Johns v. Bayer Corp., 2012 WL 368032 (S.D. Cal.)
The court granted plaintiffs’ motion for certification, indicating that the recent Honda case isn’t the death knell for consumer class actions in California. Plaintiffs, alleging reliance, challenged statements Bayer made for its OAD Men's Health Formula and OAD Men's 50+ Advantage vitamins. “On the front, back, and sides of the Men's Vitamins' packages and in its advertising, Bayer stated that taking Men's Vitamins daily would ‘support prostate health’” because the vitamins contained lycopene and later, selenium. Plaintiffs alleged that Bayer charged a price premium over other multivitamins, even though the claimed benefits were absent and, in fact, recent clinical studies have shown that for some men, increased selenium consumption may increase their prostate cancer risk.
Plaintiffs alleged that Bayer focused on prostate health to make money rather than because it possessed competent and reliable scientific support. They sought certification of UCL and CLRA claims.
Numerosity was easy: between 2005 and 2009, Bayer's national net sales of Men's Health were over $189 million, and between 2007 and 2009, its national net sales of Men's 50+ were over $39 million. It was reasonable to assume a sufficiently big California class.
Commonality: plaintiffs argued that common issues included whether Bayer's advertising of the Men's Vitamins was deceptive and likely to deceive the public. Bayer basically argued lack of predominance, of which more below.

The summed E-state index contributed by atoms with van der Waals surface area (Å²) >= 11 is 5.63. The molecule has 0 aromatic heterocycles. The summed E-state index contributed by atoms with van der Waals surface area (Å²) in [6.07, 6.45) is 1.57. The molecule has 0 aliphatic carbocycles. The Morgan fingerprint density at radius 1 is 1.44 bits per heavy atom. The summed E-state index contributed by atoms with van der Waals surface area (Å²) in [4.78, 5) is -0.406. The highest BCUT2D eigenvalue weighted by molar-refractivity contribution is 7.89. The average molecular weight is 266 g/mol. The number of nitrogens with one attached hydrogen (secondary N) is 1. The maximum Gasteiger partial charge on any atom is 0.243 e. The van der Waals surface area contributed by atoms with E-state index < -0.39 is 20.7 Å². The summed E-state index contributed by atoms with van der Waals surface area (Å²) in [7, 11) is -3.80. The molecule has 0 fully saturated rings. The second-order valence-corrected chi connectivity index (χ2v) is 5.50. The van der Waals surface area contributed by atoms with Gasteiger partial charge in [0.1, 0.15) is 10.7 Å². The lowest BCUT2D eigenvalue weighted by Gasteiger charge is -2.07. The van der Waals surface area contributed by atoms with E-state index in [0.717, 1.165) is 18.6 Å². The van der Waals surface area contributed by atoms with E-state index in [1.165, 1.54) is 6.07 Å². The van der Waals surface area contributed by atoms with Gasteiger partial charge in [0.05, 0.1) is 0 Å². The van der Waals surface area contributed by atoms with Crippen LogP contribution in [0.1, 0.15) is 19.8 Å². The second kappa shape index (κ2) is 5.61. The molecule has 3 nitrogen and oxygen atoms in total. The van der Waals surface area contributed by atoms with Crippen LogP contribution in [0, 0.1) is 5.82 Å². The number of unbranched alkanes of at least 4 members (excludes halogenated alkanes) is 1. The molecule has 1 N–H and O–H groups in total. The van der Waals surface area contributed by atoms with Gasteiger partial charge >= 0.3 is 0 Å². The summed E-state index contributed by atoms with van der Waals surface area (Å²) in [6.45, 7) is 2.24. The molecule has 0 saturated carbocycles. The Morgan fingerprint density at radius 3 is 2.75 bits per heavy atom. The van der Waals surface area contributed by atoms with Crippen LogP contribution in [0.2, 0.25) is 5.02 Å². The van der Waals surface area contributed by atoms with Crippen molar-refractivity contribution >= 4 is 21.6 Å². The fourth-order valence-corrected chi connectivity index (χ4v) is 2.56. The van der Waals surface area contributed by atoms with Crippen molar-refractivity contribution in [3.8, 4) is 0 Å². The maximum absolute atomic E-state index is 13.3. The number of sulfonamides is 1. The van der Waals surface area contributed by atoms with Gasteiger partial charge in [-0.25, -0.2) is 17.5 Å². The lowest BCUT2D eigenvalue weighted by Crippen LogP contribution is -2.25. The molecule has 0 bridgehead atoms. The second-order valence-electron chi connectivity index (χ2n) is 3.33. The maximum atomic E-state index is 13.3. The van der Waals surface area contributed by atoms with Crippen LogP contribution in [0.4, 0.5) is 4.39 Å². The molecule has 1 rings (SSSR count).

Typicality/adequacy: Bayer argued that, since plaintiffs didn’t allege physical harm, they couldn’t be typical of class members who did. But the class didn’t include claims for personal injury. Bayer also argued that the named plaintiffs were subject to unique defenses on lack of reliance, credibility, proof of injury, or damages. “They also failed to read the FDA disclaimer, lack retail receipts for their purchases, and testified that reasons in addition to Bayer's advertising caused them to buy the Men's Vitamins. But as Plaintiffs note, if anything, these factors may make them more typical (not less) of other class members.” (Heh.) Moreover, the packages that they, and all class members, bought “prominently and repeatedly featured the identical ‘supports prostate health’ claim.” They were all exposed to the same alleged misrepresentations; typicality and adequacy were satisfied.
The court agreed that common questions predominated, specifically whether there were misrepresentations likely to deceive a reasonable consumer. These were binary issues capable of classwide resolution. “Importantly, California consumer protection laws take an objective approach of the reasonable consumer, not the particular consumer.” In addition, class reliance could be presumed under both the UCL and CLRA, the latter when a material misrepresentation was made to the class.
Bayer argued that reliance, materiality, timing, and damages were all individual issues.
Reliance: Bayer argued that reasons for purchasing the products were individual, and exposure to ads would vary by consumer in terms of the mix of TV, radio, and print ads each one saw. “But at a minimum, everyone who purchased the Men's Vitamins would have been exposed to the prostate claim that appeared on every package from 2002 to 2009. This is the predominant issue, not whether or not consumers also saw television or print advertisements.” More generally, “when plaintiffs are exposed to a common advertising campaign, common issues predominate.” Reliance could therefore be presumed.